Benedictine Church of the Multiplication at Tabgha in Galilee.

John 6 [NRSV]. […] 10 Jesus said, “Make the people sit down.” Now there was a great deal of grass in the place; so they[c] sat down, about five thousand in all. 11 Then Jesus took the loaves, and when he had given thanks, he distributed them to those who were seated; so also the fish, as much as they wanted. 12 When they were satisfied, he told his disciples, “Gather up the fragments left over, so that nothing may be lost.” 13 So they gathered them up, and from the fragments of the five barley loaves, left by those who had eaten, they filled twelve baskets. 14 When the people saw the sign that he had done, they began to say, “This is indeed the prophet who is to come into the world.”

15 When Jesus realized that they were about to come and take him by force to make him king, he withdrew again to the mountain by himself.

16 When evening came, his disciples went down to the sea, 17 got into a boat, and started across the sea to Capernaum. It was now dark, and Jesus had not yet come to them. 18 The sea became rough because a strong wind was blowing. 19 When they had rowed about three or four miles,[d] they saw Jesus walking on the sea and coming near the boat, and they were terrified. 20 But he said to them, “It is I;[e] do not be afraid.” 21 Then they wanted to take him into the boat, and immediately the boat reached the land toward which they were going.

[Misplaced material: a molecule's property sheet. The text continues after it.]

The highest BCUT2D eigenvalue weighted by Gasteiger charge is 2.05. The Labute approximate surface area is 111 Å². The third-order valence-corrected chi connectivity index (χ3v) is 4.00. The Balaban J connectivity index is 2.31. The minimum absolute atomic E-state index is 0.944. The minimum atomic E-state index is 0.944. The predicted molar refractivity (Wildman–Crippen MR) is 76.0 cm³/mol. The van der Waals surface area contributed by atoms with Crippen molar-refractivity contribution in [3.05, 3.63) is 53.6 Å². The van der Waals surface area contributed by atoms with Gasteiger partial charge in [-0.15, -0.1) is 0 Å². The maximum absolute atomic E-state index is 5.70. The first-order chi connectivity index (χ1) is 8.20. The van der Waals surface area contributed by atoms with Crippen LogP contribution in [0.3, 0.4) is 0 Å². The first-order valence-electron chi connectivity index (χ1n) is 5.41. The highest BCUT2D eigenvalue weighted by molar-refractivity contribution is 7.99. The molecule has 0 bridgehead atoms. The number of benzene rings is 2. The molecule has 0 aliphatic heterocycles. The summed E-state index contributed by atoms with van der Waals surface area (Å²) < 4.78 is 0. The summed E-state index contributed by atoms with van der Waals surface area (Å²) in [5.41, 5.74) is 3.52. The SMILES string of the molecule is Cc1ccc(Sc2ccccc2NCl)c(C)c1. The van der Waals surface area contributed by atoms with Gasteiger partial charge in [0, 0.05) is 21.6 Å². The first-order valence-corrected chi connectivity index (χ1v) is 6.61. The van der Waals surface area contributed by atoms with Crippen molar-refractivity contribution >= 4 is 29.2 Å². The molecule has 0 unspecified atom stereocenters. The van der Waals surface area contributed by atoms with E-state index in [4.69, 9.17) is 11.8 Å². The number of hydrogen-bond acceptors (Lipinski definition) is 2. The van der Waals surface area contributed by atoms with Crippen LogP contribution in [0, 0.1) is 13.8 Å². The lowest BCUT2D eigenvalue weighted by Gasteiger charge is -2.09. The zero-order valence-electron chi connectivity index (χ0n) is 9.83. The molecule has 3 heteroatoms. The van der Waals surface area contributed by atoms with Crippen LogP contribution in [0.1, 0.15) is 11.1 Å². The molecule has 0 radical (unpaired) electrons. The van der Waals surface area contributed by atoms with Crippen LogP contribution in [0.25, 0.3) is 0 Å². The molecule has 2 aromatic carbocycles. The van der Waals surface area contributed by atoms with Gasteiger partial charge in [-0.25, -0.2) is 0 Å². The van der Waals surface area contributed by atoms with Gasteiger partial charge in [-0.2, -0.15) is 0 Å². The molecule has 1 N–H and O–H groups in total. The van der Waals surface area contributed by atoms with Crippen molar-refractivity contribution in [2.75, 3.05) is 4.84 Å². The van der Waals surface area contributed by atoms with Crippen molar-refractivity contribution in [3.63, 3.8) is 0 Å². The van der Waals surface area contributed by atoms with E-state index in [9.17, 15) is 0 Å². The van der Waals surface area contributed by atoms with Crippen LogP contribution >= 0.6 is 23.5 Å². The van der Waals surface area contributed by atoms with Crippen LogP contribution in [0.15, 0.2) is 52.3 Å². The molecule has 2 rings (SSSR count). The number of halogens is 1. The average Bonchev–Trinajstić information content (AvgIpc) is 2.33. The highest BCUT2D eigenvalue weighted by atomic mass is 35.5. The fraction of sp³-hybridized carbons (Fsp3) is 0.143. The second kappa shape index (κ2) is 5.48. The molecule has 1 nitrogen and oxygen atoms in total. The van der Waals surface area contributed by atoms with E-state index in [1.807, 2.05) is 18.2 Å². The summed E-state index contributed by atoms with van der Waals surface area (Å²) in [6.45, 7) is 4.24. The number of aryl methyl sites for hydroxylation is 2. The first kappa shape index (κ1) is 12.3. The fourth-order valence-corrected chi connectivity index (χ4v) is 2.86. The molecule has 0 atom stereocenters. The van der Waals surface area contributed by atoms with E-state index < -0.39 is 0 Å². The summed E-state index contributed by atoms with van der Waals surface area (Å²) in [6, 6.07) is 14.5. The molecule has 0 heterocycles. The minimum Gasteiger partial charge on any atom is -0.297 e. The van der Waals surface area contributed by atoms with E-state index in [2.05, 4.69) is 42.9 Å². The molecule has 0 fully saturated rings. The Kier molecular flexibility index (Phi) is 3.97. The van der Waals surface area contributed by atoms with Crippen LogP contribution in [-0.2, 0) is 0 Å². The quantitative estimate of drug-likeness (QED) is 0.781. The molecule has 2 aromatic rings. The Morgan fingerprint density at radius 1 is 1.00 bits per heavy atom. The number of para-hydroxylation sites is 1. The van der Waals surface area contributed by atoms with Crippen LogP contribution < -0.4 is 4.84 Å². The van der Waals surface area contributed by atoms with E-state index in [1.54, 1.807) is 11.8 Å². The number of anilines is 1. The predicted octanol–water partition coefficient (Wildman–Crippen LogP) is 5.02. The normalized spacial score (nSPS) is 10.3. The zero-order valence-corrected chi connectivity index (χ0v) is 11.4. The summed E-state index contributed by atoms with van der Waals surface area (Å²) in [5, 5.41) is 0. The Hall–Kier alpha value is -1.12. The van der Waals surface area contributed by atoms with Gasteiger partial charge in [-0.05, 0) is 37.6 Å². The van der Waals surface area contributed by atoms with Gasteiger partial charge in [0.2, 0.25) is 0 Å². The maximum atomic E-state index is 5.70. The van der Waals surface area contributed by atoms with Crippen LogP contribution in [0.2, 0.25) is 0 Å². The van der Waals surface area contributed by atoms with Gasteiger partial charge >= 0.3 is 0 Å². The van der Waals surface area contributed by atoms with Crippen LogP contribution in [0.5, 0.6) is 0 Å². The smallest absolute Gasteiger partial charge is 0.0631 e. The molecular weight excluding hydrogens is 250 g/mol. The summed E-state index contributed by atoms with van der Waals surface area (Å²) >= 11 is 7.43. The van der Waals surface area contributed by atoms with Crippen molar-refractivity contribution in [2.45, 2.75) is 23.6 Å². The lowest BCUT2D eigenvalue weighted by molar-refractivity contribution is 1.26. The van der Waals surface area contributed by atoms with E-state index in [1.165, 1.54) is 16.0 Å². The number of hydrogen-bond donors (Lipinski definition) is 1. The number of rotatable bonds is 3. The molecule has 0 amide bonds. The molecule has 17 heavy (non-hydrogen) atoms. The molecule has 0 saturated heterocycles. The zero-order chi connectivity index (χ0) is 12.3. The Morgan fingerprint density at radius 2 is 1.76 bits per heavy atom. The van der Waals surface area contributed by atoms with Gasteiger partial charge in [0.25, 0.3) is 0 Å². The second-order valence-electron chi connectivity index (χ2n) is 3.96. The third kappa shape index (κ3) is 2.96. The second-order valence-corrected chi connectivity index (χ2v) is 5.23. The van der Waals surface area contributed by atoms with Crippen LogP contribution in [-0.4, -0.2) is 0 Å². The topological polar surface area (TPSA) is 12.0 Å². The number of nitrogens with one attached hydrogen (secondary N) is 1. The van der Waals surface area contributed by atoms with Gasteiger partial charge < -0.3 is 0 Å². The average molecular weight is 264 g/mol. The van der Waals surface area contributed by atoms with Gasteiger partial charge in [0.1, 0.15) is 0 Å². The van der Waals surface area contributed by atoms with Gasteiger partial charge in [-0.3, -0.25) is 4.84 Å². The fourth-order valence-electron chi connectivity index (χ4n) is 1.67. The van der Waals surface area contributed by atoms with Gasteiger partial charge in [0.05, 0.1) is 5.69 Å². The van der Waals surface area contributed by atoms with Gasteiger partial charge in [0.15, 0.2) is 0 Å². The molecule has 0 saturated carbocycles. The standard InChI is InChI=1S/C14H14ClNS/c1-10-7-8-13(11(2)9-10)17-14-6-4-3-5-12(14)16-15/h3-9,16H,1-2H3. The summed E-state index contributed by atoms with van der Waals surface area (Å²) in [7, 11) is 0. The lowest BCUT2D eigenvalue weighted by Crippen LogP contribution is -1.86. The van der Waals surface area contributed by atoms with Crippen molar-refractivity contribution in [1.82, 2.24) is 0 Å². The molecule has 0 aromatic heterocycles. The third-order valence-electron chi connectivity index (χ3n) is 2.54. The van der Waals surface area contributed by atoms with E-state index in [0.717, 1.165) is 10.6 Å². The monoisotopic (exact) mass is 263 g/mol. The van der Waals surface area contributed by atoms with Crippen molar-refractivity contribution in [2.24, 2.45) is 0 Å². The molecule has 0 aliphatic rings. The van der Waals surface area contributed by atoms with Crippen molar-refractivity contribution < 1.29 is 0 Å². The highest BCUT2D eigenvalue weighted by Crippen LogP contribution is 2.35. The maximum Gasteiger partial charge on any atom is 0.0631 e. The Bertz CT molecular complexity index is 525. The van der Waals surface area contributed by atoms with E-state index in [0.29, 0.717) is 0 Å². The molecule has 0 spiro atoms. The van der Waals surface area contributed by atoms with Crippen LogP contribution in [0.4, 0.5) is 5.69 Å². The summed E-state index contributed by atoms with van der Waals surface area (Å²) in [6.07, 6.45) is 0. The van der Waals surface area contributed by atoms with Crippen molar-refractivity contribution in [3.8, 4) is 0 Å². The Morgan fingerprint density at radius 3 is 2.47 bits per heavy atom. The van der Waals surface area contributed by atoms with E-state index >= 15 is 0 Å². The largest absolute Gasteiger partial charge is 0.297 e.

Sunday’s gospel reading, St. John’s account of the Multiplication of Loaves and Fishes or the feeding of 5,000, is about Jesus of Nazareth’s only miracle to appear in all four gospels. There’s a lot going on it the lesson, but Thursday morning in our congregational Zoom session, we all decided it’s about abundance. Where God is with you, even in a grassy patch on the other side of the Sea of Galilee, there is abundance. The Lord maketh us to lie down in green pastures, to quote last week’s reading from the Old Testament, and somehow the Lord ensureth the pastures are green enough and there’s enough to eat.

Bottom line: This time it may just be two fish and five loaves of barley bread — John is quite specific about that — but it’s more than enough. You do what you can with what you have.

Later on in the week, I got more insights watching Jesuit author James Martin’s weekly Friday Faith Sharing session on Facebook. (Along with our Zoom sessions at home, they’ve been a lifeline to me in this time of pandemic and isolation.) More indication of how important this miracle of loaves and fishes is came when Fr. Martin explained the eucharistic symbolism: When Jesus gives thanks over the food (the Greek word he uses for giving thanks is eucharisteo), the action parallels that of the Mass or Holy Communion.